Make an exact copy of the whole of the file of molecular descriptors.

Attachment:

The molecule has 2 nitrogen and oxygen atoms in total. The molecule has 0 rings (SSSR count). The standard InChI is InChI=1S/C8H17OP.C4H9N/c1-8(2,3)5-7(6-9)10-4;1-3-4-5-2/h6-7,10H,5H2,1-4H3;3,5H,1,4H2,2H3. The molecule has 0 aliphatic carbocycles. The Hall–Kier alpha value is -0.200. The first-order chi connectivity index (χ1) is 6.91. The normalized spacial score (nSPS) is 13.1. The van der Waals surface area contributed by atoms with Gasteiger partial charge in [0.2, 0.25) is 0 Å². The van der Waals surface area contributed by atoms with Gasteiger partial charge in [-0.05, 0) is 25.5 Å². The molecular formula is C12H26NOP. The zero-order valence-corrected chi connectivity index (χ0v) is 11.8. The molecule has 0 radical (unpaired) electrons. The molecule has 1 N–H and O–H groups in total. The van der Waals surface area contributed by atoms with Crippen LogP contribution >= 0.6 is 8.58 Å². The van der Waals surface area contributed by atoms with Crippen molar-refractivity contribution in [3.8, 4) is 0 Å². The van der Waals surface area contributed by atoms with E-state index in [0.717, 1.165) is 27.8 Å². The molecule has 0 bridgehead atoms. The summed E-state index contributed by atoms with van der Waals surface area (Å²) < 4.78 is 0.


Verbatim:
The molecule has 2 nitrogen and oxygen atoms in total. The molecule has 0 rings (SSSR count). The standard InChI is InChI=1S/C8H17OP.C4H9N/c1-8(2,3)5-7(6-9)10-4;1-3-4-5-2/h6-7,10H,5H2,1-4H3;3,5H,1,4H2,2H3. The molecule has 0 aliphatic carbocycles. The Hall–Kier alpha value is -0.200. The first-order chi connectivity index (χ1) is 6.91. The normalized spacial score (nSPS) is 13.1. The van der Waals surface area contributed by atoms with Gasteiger partial charge in [0.2, 0.25) is 0 Å². The van der Waals surface area contributed by atoms with Gasteiger partial charge in [-0.05, 0) is 25.5 Å². The molecular formula is C12H26NOP. The zero-order valence-corrected chi connectivity index (χ0v) is 11.8. The molecule has 0 radical (unpaired) electrons. The molecule has 1 N–H and O–H groups in total. The van der Waals surface area contributed by atoms with Crippen LogP contribution >= 0.6 is 8.58 Å². The van der Waals surface area contributed by atoms with Crippen molar-refractivity contribution in [3.8, 4) is 0 Å². The van der Waals surface area contributed by atoms with E-state index in [0.717, 1.165) is 27.8 Å². The molecule has 0 bridgehead atoms. The summed E-state index contributed by atoms with van der Waals surface area (Å²) < 4.78 is 0.